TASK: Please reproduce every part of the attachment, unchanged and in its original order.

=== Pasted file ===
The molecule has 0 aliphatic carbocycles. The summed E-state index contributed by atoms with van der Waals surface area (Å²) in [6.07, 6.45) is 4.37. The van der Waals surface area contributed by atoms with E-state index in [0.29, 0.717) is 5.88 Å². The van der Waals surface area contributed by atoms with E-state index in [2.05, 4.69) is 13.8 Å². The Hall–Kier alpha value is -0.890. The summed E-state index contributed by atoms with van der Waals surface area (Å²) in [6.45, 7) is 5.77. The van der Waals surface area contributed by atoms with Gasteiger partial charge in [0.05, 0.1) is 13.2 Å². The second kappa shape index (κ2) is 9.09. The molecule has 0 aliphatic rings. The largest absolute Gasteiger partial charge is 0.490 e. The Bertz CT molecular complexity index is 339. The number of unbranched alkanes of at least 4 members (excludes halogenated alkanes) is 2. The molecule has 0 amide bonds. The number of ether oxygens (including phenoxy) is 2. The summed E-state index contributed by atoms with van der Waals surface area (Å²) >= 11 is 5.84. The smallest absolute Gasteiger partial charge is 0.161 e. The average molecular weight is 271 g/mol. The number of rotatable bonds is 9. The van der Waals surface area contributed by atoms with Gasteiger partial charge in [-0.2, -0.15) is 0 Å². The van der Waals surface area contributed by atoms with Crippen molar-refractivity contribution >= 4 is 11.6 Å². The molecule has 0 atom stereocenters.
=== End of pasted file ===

The molecule has 0 aliphatic carbocycles. The summed E-state index contributed by atoms with van der Waals surface area (Å²) in [6.07, 6.45) is 4.37. The van der Waals surface area contributed by atoms with E-state index in [0.29, 0.717) is 5.88 Å². The van der Waals surface area contributed by atoms with E-state index in [2.05, 4.69) is 13.8 Å². The Hall–Kier alpha value is -0.890. The summed E-state index contributed by atoms with van der Waals surface area (Å²) in [6.45, 7) is 5.77. The van der Waals surface area contributed by atoms with Gasteiger partial charge in [0.05, 0.1) is 13.2 Å². The second kappa shape index (κ2) is 9.09. The molecule has 0 aliphatic rings. The largest absolute Gasteiger partial charge is 0.490 e. The Bertz CT molecular complexity index is 339. The number of unbranched alkanes of at least 4 members (excludes halogenated alkanes) is 2. The molecule has 0 amide bonds. The number of ether oxygens (including phenoxy) is 2. The summed E-state index contributed by atoms with van der Waals surface area (Å²) >= 11 is 5.84. The smallest absolute Gasteiger partial charge is 0.161 e. The average molecular weight is 271 g/mol. The number of rotatable bonds is 9. The van der Waals surface area contributed by atoms with Gasteiger partial charge in [-0.2, -0.15) is 0 Å². The van der Waals surface area contributed by atoms with Crippen molar-refractivity contribution >= 4 is 11.6 Å². The molecule has 0 atom stereocenters.